Three of the most fundamental rights that people are entitled to are laid out in Article 3 of the Universal Declaration of Human Rights, which states that “Everyone has the right to life, liberty and security of person” (UDHR, 1948). In this piece, that is sadly far too short to truly be fit for purpose, I would like to explore what happens when two of those rights conflict – namely, the right to life and the right to liberty – and I believe there is nowhere that this debate is so often had than in the context of whether abortion is an ethical choice that all women should be entitled to, or the committing of countless murders that we should condemn as morally unacceptable.
This week, THWBlog carries on its guest writer series with a piece from undergraduate and very good friend of mine, James Stopa-Hunt. A very opinionated man, writing about a controversial topic suggests this article certainly won’t be one to miss! Below is James’ introduction to our readers, as well as providing details through which you can contact him with any queries about his upcoming article. Alternatively, you can contact him through the blog and on Facebook. I hope you’re all looking forward to the article as much as I am!
Since the Conservatives won a majority in the most recent election, the party’s policies have provided much to ponder and potentially fear for those supporting a strong upholding of human rights in the UK. With Michael Gove currently working out how to scrap the Human Rights Act, we face the possibility that the application of human rights in the UK could diminish quite severely. Not only will we lose the check and balance of the European Court of Human Rights (using them as an advisory body instead), but also the current plans for the British Bill of Rights deviate from the basic foundations of human rights (that they should apply equally to all), by for example removing their application to convicted migrants.
Fionn has uploaded a supplementary article answering some questions about his recent article on The Human Writes Blog
Recently I posted the following article on The Human Writes blog:
The purpose of this post is to address some questions which people have asked me about what I said in that article.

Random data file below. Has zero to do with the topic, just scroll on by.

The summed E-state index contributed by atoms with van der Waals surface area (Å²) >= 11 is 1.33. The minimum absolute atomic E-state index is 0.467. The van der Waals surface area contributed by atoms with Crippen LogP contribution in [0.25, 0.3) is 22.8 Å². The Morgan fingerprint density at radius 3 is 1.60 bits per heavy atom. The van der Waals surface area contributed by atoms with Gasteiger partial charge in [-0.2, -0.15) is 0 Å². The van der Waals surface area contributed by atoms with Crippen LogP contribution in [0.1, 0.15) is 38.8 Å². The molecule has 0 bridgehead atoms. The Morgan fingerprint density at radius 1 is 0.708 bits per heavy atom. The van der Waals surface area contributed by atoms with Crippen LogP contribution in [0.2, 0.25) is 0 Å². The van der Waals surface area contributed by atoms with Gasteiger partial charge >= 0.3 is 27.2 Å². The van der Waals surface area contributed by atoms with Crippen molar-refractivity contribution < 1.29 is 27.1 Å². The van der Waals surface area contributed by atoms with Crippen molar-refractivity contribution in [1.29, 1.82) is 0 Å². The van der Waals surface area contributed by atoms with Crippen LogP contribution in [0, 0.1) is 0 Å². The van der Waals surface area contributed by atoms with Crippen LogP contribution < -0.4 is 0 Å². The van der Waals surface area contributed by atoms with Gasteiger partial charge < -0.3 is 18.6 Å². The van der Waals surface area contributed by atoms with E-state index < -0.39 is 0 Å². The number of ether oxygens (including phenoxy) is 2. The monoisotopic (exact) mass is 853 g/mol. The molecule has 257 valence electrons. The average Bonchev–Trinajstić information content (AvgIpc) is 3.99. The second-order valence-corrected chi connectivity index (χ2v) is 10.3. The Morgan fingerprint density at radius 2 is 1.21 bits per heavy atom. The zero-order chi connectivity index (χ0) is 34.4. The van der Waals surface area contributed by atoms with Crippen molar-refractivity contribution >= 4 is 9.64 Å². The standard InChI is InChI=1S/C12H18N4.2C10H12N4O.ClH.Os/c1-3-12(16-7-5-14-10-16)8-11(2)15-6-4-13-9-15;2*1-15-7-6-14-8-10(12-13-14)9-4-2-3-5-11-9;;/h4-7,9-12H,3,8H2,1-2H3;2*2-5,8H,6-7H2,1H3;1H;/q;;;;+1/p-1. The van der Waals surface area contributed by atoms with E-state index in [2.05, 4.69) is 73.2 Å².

Although I continue to maintain that the argument in the Human Writes post is sound and the conclusion (that we should reject nationalism) is correct, its subject matter is very tricky. For the sake of brevity, I had to bypass some difficult debates in that post. But I am keen to explore the issues further, and if any reader has other questions or criticisms on this subject, I will be happy to address them at length.
The question which I have been asked is: what about cases where nationalism functions or could function as a means of liberating oppressed people, e.g. victims of colonization, the Palestinians, etc. ?
This amounts to an objection to the argument…
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What nationalists all have in common is the belief that the nation must have its own state; a nation-state. Some extreme nationalists assert that their own nation is superior to others and should have priority over others. Moderate nationalists do not go that far, but they do still express loyalty to their own nation-state and, sometimes, to the rights of other nation-states as well. An example of a statement expressing loyalty to one’s nation is “we should look after our own people first”, one which I have heard more than one person express recently when giving their opinions on the current refugee crisis. Typically, this is not just a social sentiment but a political one: it means that the nationalist also thinks that their nation-state’s policies should give priority to the people of its own nation.
This week will be the first post on THWBlog from a guest writer. I am currently organising a number of posts in the near future from people who will offer perhaps slightly different perspectives and concentrate on a wider scope of areas, so hopefully you have a greater choice of articles to read! This is an exciting addition to the blog for me and I hope you enjoy it too. The first guest post will be posted on Friday, but in the meantime, here is a small introduction to the first of the writers in this series; a very good friend of mine called Fionn:
A number of articles have been written in the past week or so regarding the falseness in calling the current influx of people into Europe, the “Migrant Crisis”. #MigrantCrisis has been an almost constant trend on Twitter for months now, until it was correctly pointed out that these people are not migrants, they are refugees. Simply, a migrant is “a person who moves from one place to another in order to find work or better living conditions”. A refugee, on the other hand, is a person who has “been forced to leave their country in order to escape war, persecution, or natural disaster”. This has prompted a change for some, to instead identify this as the #RefugeeCrisis (although it should be noted some are still calling these people migrants).